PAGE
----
Whenever I discover that a New Yorker “story” is an excerpt from a book, I lose my enthusiasm for commenting on it, no matter how well written it is. It’s not that there’s anything inherently wrong with excerpts, but they should be approached and evaluated differently, which is why The New Yorker should disclose that it’s an excerpt.
So here we have an excerpt, which we know only because C.E. Morgan tells us so in the Q&A (link below). And of course you only see the Q&A if you go online looking for it, because it’s not in the print magazine.
I did go looking for it because this piece felt to me like an excerpt. There’s a lot of summary and there’s no real suspense or conclusion. I’m hopeful that the book will give us both the past and the future of the boys Allmon and Mickey, because this work succeeds in making me interested in them. Intriguingly, they are twins, one black and one white. Their mother is black and their father is “Mike Shaughnessy, truck driver, half-hearted Lothario, collector of children, poor Irish agnate, known in high school as that fucking Irish fuck.” The mother loves the guy and he’s around sometimes, but not all the time.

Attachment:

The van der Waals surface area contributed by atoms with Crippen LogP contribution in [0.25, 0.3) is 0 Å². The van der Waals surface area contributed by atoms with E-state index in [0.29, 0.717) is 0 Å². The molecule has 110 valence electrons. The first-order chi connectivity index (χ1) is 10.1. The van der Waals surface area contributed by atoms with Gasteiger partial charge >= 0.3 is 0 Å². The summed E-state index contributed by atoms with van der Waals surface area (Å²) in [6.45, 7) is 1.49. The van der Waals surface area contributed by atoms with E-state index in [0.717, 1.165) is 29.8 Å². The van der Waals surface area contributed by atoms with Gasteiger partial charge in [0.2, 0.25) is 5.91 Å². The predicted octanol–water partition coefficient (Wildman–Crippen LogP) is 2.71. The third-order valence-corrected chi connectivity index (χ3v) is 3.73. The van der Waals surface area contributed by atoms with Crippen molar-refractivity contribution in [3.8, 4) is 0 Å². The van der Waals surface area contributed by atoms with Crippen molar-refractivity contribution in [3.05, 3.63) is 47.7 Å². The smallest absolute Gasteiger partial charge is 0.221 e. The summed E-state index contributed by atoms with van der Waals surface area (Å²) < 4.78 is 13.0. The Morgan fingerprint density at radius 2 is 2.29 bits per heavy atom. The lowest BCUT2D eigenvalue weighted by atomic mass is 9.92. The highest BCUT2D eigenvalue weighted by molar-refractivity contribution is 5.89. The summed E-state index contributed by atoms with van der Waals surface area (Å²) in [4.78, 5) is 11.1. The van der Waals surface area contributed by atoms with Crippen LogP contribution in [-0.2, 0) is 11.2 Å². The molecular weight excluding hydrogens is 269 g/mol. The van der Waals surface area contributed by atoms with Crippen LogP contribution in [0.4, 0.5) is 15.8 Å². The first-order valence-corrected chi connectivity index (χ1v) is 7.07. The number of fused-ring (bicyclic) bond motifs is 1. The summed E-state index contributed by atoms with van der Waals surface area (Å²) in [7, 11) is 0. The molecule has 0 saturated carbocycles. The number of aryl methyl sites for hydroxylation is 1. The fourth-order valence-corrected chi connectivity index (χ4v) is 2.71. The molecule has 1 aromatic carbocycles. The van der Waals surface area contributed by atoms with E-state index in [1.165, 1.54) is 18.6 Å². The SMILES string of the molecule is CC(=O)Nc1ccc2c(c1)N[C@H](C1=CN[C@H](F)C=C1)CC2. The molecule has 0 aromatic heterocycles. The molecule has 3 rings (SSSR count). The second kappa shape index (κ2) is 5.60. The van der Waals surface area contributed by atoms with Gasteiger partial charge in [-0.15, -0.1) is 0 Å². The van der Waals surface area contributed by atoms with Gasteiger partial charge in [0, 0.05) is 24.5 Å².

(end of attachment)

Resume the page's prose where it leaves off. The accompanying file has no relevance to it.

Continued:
The excerpt culminates—after setting all that up—with a visit from Mike. He’s going to be with the boys while the mother is at work. But he’s been driving and he’s tired and . . . it doesn’t go quite as planned.
But that’s it. No real tension, no real suspense, no climax, no ending. Which is the problem with excerpts. I’d read more about the boys, and I think Morgan is a wonderful writer, but I don’t love this piece.
June 14 & 21, 2010 “Twins” by C.E. Morgan
[available online only to subscribers, but see Q&A with C.E. Morgan ]
>I agree: it does read like an excerpt. It plods forward like a novel. But, even though the twins are interesting characters, and their father is too, I can’t say I want to read the novel. The plot goes nowhere in these pages, and I don’t expect it will go somewhere if given many more pages to work with. It’ll probably loop around the same themes, which we’ve grasped in the excerpt.
The language deserves some comments. Morgan is very fond of sentence fragments, for instance, often piled into lists. Furthermore, there are similes and comparisons everywhere: some are convoluted, some are protruding, some are just there. E.g., “she simply sat cross-legged on the floor like a worn, hapless Buddha, a child on each thigh,” “[she] petted him on the head as though he were a sweet dog,” “he trailed around the room like a phantom,” and so on. Rich imagery comes up here and there (“[the sun] pressed smothering heat into his face, causing itchy rivulets of sweat to travel into his hair”). But there are often missed chances, like this description, which didn’t shine as much as it could have: “they woke to the astonishing crystal light of morning flooding through the huge windows.”
The plot does reach a peak near the end, where it delivers a blow with all its emotional muscle. But it used far too many pages to reach that point, and it’s enough about the twins for me.